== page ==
The eCommerce revolution has transformed the traditional supply chain. From speed of delivery, to increased consumer expectations, this transformation has mostly been driven by a more empowered consumer. However, this change doesn’t come without challenges, mostly in the final mile of delivery.
It should be no surprise to logistics professionals that final mile demand is in high demand due to Covid. This last leg on the delivery process is usually the most challenging and expensive. So much so that few carriers offer it. The biggest challenges are the requirement for specialized equipment, the need for additional personnel, and the time intensive characteristics of residential deliveries.
Cost is not a new issue but new expectations, particularly regarding same-day/on-demand delivery has put a greater strain on budgets. Additionally, when it comes to online retail, there can be inconsistent demand, such as increasingly higher volumes of purchases during holidays. The good news is people under 30 seem to be less concerned with cost than previous generations. In today’s new normal a new market has emerged.
Efficiency Is The Key
As with other new challenges, customers have been the major driving force for increased efficiency. Among other reasons, the requirement for increased efficiency is predicated on the desire for faster deliveries. On-demand has penetrated every industry and business, and online retail is no exception.
Efficiency can be increased throughout the supply chain, but when talking about last mile delivery solutions, especially with regards to same-day/on-demand delivery, technology is the key. Things such as automatically dispatching to the right delivery person, in the right area, at the right time can help increase efficiency and decrease delivery time.
A no contact delivery experience helps streamline efficiency and cut costs. One of the greatest drain on efficiency during last mile delivery is dealing with customer inquiries about their delivery and requests about how it should be delivered.
Creating a no contact delivery process requires technology that enables open communication between the customer and the delivery person, as well as full visibility over their deliveries. By doing so, you lessen the likelihood of a customer calling in and having to deal with a customer service representative, who will then have to spend valuable time to find information about the delivery. Several years ago I noticed the cover of a national magazine depictinc a consumer at a kiosk. The caption read “How May You Help You”. We are in a do it yourself world. This is plain to see from the incredibly annoying automated telephone systems to the cable company’s self diagnostics procedures to the simple online ordering protocols of every major retailer. I have screamed like a maniac at my phone while navigating some automated telephone systems. The online ordering I’m actually a fan of. The rest can be incredibly impersonal. Major retailers simply do not want you calling them. It’s too expensive. Just try to find a telephone number on a major retailers website-you likely wont. I’m reminded of the time I cursed out Siri while driving because she couldn’t find my destination. Her response was “I would talk to you like that Mike”. I actually felt bad I had upset her digital personality for a few minutes.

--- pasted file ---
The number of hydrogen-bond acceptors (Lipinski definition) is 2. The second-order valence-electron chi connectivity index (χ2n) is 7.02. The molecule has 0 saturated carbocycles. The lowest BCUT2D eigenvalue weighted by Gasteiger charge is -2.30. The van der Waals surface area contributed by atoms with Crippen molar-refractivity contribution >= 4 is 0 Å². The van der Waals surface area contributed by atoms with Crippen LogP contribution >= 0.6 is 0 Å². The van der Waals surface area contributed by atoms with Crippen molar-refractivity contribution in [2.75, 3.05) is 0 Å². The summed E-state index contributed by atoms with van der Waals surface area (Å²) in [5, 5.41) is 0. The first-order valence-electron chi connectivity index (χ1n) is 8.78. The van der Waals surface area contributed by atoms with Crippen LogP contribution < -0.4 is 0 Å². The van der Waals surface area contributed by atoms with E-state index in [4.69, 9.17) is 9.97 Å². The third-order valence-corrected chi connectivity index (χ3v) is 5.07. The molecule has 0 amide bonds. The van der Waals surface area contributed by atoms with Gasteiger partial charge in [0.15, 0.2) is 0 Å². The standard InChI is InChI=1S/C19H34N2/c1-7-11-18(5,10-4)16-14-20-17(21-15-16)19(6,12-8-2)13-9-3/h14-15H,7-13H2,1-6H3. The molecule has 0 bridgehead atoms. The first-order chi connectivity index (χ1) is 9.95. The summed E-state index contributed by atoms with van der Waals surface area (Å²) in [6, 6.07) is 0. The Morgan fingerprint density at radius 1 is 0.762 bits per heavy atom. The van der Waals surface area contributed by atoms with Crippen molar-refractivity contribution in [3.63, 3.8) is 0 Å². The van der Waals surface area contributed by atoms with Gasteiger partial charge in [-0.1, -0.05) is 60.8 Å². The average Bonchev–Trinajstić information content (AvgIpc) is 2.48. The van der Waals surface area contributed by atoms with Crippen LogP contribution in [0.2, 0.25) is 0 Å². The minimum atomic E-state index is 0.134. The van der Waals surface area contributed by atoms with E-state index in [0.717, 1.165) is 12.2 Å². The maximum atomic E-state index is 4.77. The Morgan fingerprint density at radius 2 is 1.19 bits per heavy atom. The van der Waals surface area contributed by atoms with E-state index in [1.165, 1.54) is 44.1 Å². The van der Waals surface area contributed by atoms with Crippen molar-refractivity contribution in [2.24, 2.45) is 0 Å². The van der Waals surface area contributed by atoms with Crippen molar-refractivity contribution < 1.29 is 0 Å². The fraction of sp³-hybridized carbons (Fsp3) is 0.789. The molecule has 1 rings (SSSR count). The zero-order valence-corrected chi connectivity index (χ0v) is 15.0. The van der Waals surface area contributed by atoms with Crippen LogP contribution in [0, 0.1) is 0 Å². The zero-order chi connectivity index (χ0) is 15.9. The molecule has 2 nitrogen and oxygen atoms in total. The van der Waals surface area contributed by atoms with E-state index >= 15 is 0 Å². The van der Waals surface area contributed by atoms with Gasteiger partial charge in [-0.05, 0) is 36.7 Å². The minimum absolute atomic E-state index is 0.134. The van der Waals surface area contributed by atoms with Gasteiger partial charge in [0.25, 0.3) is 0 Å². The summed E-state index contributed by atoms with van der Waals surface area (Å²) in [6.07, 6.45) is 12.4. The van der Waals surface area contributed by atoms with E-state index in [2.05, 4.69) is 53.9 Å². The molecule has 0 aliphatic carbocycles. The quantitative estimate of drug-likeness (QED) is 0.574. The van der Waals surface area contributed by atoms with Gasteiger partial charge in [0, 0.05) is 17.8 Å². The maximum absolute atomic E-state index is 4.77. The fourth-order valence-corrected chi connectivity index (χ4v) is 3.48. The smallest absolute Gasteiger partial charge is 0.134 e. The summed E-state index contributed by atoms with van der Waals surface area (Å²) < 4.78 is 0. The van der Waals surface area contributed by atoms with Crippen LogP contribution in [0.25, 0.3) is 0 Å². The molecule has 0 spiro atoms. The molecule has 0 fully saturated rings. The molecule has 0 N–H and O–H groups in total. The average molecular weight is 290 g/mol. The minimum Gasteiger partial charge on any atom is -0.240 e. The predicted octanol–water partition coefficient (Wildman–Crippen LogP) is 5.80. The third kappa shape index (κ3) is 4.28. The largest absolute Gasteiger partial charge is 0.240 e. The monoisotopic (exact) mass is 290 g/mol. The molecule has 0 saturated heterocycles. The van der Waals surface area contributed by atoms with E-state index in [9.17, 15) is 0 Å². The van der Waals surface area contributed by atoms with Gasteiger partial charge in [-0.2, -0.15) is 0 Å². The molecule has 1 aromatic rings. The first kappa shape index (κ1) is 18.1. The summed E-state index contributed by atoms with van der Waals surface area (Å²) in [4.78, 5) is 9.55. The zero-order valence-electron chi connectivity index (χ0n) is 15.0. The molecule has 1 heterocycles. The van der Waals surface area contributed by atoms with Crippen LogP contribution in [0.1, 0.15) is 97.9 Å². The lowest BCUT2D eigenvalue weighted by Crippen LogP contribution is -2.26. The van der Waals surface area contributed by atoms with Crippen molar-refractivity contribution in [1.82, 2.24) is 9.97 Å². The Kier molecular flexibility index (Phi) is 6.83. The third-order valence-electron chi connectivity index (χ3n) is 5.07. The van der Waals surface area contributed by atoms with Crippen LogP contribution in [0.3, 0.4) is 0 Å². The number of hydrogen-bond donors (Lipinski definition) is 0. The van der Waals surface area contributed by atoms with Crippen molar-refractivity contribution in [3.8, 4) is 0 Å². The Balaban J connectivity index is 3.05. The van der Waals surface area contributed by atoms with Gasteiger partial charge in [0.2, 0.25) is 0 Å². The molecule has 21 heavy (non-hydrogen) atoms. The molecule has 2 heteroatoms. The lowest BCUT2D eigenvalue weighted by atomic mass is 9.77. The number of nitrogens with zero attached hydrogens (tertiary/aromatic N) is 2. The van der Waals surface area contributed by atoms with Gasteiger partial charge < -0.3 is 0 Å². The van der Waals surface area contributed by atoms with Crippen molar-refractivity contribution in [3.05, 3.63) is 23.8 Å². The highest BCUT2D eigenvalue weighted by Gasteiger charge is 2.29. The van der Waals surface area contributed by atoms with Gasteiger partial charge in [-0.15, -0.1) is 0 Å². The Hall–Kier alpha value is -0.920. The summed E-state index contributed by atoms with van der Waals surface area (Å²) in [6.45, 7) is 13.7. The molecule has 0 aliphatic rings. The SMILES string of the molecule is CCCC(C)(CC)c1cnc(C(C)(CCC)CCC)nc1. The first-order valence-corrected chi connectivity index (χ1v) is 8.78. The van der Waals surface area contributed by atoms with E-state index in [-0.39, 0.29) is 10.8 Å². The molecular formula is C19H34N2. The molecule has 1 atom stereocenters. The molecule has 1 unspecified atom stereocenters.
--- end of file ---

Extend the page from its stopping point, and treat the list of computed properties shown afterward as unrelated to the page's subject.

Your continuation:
What Will The Future Of Final Mile Look Like
Robots and electric vehicles will be prevalent. We will see unmanned deliveries by robots and drones, unmanned pack-stations for pick-up and delivery at offices, stores and in public transport stations. Robotic implementation downstream will impact every facet of the transportation, handling and distribution of goods in the future. Most of it is here already.
Operational excellence is key in the integral door-to-door supply chain. Robot Implementation is also necessary to address the growing driver shortages and changing labor market conditions.
Crowd Sourcing, IOT and Smart Route Planning
Crowd sourcing will be popular for the final mile delivery. Ride share drivers, grocery delivery services and the like are a plentiful and efficient means of achieving reliable and cost effective delivery. Drones of course will play a role of some sort that has yet to be determined. Size and weight restrictions, safety concerns and government regulations will likely limit their utility. IOT and AI will likely play a big part in daily and repetitive robotic delivery by unmanned electric vehicles. A typical example is the mailman. He or she travels the exact same route daily. This is ideal for Artificial Intelligence. A robot can be programmed the route and AI will help it learn the details; terrain challenges, obstacles to avoid and the like, every day. Eventually the robot will learn the optimum path. The UPS and FedEx drivers are next. Smart Route planning will add to the overall efficiencies by being plugged in the real time traffic patterns and routes will be automatically and constantly optimized without the aid of a human.
Clean air, zero carbon and public safety initiatives will also be among the goals of the future final mile delivery modes. The next ten years should be fascinating.
High school and college age people would be well advised to consider these trends when considering a career path.
Stay Safe Everyone.
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